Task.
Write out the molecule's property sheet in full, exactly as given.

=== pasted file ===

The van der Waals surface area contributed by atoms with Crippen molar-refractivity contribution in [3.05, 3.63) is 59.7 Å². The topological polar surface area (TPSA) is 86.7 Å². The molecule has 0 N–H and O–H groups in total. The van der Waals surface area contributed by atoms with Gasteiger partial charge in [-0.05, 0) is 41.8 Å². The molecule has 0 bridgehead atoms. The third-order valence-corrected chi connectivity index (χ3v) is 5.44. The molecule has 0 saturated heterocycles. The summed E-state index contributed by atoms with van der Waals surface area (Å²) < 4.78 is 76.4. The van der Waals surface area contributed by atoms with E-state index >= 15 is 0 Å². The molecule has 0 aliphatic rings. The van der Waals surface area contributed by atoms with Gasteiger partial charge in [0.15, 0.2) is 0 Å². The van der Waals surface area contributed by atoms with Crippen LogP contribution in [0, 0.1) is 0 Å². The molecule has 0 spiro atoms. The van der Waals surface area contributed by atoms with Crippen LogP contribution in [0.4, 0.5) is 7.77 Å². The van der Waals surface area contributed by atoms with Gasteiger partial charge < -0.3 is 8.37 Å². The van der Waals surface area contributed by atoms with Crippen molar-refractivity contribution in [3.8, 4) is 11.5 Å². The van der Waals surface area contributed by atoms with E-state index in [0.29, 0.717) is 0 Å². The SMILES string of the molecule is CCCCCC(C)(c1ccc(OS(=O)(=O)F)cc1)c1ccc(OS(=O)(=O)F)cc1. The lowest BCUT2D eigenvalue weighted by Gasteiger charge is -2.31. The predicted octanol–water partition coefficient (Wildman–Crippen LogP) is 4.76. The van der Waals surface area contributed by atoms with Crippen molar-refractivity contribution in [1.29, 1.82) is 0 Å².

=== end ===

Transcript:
The van der Waals surface area contributed by atoms with Crippen molar-refractivity contribution in [3.05, 3.63) is 59.7 Å². The topological polar surface area (TPSA) is 86.7 Å². The molecule has 0 N–H and O–H groups in total. The van der Waals surface area contributed by atoms with Gasteiger partial charge in [-0.05, 0) is 41.8 Å². The molecule has 0 bridgehead atoms. The third-order valence-corrected chi connectivity index (χ3v) is 5.44. The molecule has 0 saturated heterocycles. The summed E-state index contributed by atoms with van der Waals surface area (Å²) < 4.78 is 76.4. The van der Waals surface area contributed by atoms with E-state index >= 15 is 0 Å². The molecule has 0 aliphatic rings. The van der Waals surface area contributed by atoms with Gasteiger partial charge in [0.15, 0.2) is 0 Å². The van der Waals surface area contributed by atoms with Crippen LogP contribution in [0, 0.1) is 0 Å². The molecule has 0 spiro atoms. The van der Waals surface area contributed by atoms with Crippen LogP contribution in [0.4, 0.5) is 7.77 Å². The van der Waals surface area contributed by atoms with Gasteiger partial charge < -0.3 is 8.37 Å². The van der Waals surface area contributed by atoms with Crippen molar-refractivity contribution in [3.8, 4) is 11.5 Å². The van der Waals surface area contributed by atoms with E-state index in [0.29, 0.717) is 0 Å². The SMILES string of the molecule is CCCCCC(C)(c1ccc(OS(=O)(=O)F)cc1)c1ccc(OS(=O)(=O)F)cc1. The lowest BCUT2D eigenvalue weighted by Gasteiger charge is -2.31. The predicted octanol–water partition coefficient (Wildman–Crippen LogP) is 4.76. The van der Waals surface area contributed by atoms with Crippen molar-refractivity contribution in [1.29, 1.82) is 0 Å².